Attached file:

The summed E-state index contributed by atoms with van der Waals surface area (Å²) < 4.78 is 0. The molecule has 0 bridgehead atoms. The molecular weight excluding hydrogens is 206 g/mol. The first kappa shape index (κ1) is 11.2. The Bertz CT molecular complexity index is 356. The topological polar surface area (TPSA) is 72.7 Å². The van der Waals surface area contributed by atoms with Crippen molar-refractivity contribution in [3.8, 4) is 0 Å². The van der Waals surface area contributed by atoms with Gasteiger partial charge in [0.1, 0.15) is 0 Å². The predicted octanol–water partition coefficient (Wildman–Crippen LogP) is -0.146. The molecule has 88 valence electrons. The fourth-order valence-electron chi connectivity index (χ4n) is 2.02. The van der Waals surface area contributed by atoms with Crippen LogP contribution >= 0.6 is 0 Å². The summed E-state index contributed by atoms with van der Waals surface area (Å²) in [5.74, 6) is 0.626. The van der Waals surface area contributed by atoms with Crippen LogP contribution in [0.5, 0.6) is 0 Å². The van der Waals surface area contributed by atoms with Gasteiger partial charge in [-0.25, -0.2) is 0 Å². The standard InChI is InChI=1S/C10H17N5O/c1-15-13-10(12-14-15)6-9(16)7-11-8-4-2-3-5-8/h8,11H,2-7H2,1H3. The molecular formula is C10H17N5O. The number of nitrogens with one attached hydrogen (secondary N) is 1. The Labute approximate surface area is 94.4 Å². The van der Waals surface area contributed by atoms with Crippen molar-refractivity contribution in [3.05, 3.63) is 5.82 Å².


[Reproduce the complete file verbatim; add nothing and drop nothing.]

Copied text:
The summed E-state index contributed by atoms with van der Waals surface area (Å²) < 4.78 is 0. The molecule has 0 bridgehead atoms. The molecular weight excluding hydrogens is 206 g/mol. The first kappa shape index (κ1) is 11.2. The Bertz CT molecular complexity index is 356. The topological polar surface area (TPSA) is 72.7 Å². The van der Waals surface area contributed by atoms with Crippen molar-refractivity contribution in [3.8, 4) is 0 Å². The van der Waals surface area contributed by atoms with Gasteiger partial charge in [0.1, 0.15) is 0 Å². The predicted octanol–water partition coefficient (Wildman–Crippen LogP) is -0.146. The molecule has 88 valence electrons. The fourth-order valence-electron chi connectivity index (χ4n) is 2.02. The van der Waals surface area contributed by atoms with Crippen LogP contribution >= 0.6 is 0 Å². The summed E-state index contributed by atoms with van der Waals surface area (Å²) in [5.74, 6) is 0.626. The van der Waals surface area contributed by atoms with Crippen LogP contribution in [0.5, 0.6) is 0 Å². The van der Waals surface area contributed by atoms with Gasteiger partial charge in [-0.25, -0.2) is 0 Å². The standard InChI is InChI=1S/C10H17N5O/c1-15-13-10(12-14-15)6-9(16)7-11-8-4-2-3-5-8/h8,11H,2-7H2,1H3. The molecular formula is C10H17N5O. The number of nitrogens with one attached hydrogen (secondary N) is 1. The Labute approximate surface area is 94.4 Å². The van der Waals surface area contributed by atoms with Crippen molar-refractivity contribution in [3.05, 3.63) is 5.82 Å².